The curious thing about the Dogmen, as Linda carefully demonstrates, is that they seem to defy categorization. Aside from the fact that there is not - or certainly should not be - any sort of canine animal running around the United States that has the ability to walk, run and leap on two legs as effortlessly as it does on four, this is what the witnesses are reporting. And, even though such a scenario is controversial in the extreme, this still seems to place these creatures in a physical, flesh-and-blood, category - as does the fact that many witnesses have seen such beasts feeding on their prey near the sides of wood-shrouded roads late at night.

But, this is where it gets even more interesting. It's almost as if there are too many cases: it's clear from reading The Michigan Dogman that, on many occasions, the very fact that these creatures are seen goes beyond mere chance. It's almost like they want to be seen - or, perhaps, even need to be seen. Why? Well, we'll get to that soon.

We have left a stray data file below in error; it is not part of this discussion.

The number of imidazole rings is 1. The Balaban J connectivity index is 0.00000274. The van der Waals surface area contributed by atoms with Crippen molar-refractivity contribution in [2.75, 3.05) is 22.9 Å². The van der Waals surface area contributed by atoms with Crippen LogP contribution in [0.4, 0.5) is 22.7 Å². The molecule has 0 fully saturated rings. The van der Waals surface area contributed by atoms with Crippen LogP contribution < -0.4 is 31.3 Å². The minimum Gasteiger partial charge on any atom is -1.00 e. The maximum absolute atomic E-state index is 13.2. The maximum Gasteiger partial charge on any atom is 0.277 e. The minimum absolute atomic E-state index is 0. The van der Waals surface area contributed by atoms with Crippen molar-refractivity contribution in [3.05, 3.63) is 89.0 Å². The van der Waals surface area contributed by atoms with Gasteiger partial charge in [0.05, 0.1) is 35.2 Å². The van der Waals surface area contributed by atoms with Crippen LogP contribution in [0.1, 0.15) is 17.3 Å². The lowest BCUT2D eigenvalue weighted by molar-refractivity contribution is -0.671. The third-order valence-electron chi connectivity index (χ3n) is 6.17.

In the same way that back in the 1950s so-called "aliens" were endlessly stumbled upon while they were taking "soil-samples," or how Bigfoot is so often seen crossing the road, so with the Dogmen there seems to be something stranger going on than mere, chance encounters - and we're the unwitting souls and the pawns in a bigger picture that we're not fully understanding, or perhaps not even capable of understanding, just yet.